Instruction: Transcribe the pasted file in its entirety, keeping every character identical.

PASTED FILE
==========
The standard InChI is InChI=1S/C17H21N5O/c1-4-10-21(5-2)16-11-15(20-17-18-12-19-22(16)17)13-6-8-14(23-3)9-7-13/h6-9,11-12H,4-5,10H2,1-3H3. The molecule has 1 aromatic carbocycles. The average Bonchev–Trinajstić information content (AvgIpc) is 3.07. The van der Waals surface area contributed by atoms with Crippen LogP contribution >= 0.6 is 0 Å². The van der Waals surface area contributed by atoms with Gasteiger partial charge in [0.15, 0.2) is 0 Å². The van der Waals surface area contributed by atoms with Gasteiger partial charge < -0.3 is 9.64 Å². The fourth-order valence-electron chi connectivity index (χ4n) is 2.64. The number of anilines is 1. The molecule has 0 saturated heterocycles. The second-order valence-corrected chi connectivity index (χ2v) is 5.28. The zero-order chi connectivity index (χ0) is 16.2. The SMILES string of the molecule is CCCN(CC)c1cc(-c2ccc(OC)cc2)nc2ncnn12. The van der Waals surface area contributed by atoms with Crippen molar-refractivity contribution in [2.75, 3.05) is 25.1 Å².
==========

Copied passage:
The standard InChI is InChI=1S/C17H21N5O/c1-4-10-21(5-2)16-11-15(20-17-18-12-19-22(16)17)13-6-8-14(23-3)9-7-13/h6-9,11-12H,4-5,10H2,1-3H3. The molecule has 1 aromatic carbocycles. The average Bonchev–Trinajstić information content (AvgIpc) is 3.07. The van der Waals surface area contributed by atoms with Crippen LogP contribution >= 0.6 is 0 Å². The van der Waals surface area contributed by atoms with Gasteiger partial charge in [0.15, 0.2) is 0 Å². The van der Waals surface area contributed by atoms with Gasteiger partial charge < -0.3 is 9.64 Å². The fourth-order valence-electron chi connectivity index (χ4n) is 2.64. The number of anilines is 1. The molecule has 0 saturated heterocycles. The second-order valence-corrected chi connectivity index (χ2v) is 5.28. The zero-order chi connectivity index (χ0) is 16.2. The SMILES string of the molecule is CCCN(CC)c1cc(-c2ccc(OC)cc2)nc2ncnn12. The van der Waals surface area contributed by atoms with Crippen molar-refractivity contribution in [2.75, 3.05) is 25.1 Å².